45 minutes later, we arrive at the town of Rivas where we share a taxi with a woman name Anita who is filled with giddiness as she tells us about the reason for her visit.  An interior designer in New York City, she often escapes to central america in order to unplug.  The last time she was here, she fell for a local man and the two of them are reuniting tonight at a house that she has rented for the weekend.   Her energy fills me with a peaceful happiness.  I hope that the weekend is everything she hopes it will be.

By the time we arrive in the cozy beach town of San Juan del Sur, the sun is beginning to dip down and settle in for the evening.  Randi and I locate a cheap hostel and pay $10 each for a private room with a shared bathroom.  Thankfully, it is on the third floor, giving us a partial view of the Pacific Ocean and a nice, salty breeze which helps to dry the sweat from our sun-kissed skin.

Stomachs beginning to growl, we opt to meander through the little streets, past the restaurants and shops, keeping an eye out for a good place to satisfy our hunger.  The town is filled with colorful, one or two story charming-yet-run-down buildings, complete with ornate balconies and rocking chairs, which gives the place a distinct New Orleans flavor.

We find a lively spot on the beach and select a table in the sand right next to several tiki torches.  Live music from inside the restaurant fills the air as we dance in our chairs and wait for our food to arrive.  Soon, Randi is presented with a beautiful filet of fish swimming in a garlic butter sauce.  I am given a green salad with seasoned shrimp a la plancha, the entire plate bursting with color thanks to the array of various vegetables. The food is deliciously fresh and just what we need after a day of snacking on whatever junk we could get our hands on during the long ride up here.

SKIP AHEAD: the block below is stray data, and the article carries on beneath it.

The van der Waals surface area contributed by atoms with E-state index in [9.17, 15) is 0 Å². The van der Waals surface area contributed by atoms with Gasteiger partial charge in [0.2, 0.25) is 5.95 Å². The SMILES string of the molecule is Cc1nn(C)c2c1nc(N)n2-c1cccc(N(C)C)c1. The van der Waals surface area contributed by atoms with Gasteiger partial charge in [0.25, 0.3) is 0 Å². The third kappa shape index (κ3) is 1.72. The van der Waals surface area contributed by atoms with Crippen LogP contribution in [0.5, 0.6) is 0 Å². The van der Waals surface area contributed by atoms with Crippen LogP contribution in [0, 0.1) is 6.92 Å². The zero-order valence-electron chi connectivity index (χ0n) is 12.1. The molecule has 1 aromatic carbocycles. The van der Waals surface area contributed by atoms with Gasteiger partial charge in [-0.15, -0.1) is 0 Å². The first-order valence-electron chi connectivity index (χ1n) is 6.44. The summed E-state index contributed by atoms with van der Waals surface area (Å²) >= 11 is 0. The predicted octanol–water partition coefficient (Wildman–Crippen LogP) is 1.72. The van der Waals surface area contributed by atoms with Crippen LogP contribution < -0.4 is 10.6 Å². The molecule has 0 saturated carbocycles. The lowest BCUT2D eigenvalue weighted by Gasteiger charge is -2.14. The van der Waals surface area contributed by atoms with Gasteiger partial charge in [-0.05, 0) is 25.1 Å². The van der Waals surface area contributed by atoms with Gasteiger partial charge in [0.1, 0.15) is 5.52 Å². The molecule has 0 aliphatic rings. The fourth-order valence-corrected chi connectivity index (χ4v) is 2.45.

As we are finishing up, we notice a man sitting in a long, blue beach chair next to us and so we decide to strike up a conversation.  Before we know it, he and his three friends have joined us at our table as we order drinks and talk about life and travel.  It turns out that Joel, Josh, Keith and Trent were working in the oil industry in Australia, but decided to quit their jobs and travel around the Americas for at least a year.  After a few rounds and fun conversation, my stomach is in pain from laughing so hard.  This euphoria combined with a slight, alcohol-induced buzz gives me a rush of energy, and plans for an early evening are quickly dismissed.

Instead, the rest of the night is spent bar hopping and meeting various other characters, including Peter, Joel’s brother who is so intoxicated by the time he stumbles over to our table that I can only make out every other word he is saying.  Watching him interact with his brother and friends is pure entertainment.

It’s funny.  I’m not quite sure why these drunk, immature guys are so much fun to be around until I pose the question to Randi who turns to me and says, “It’s because they love each other.”  She’s right.  Beneath all of their crazy antics, these are simply a group of great friends who are having the time of their lives.  Their energy is a delight to witness.

We part ways sometime in the early morning.  Randi and I head back at our hostel under the pitch black sky as a gentle wind wisps through the quiet air. We are completely exhausted but happy as clams.  Based on the taste we got today, we can tell that this weekend is going to be epic.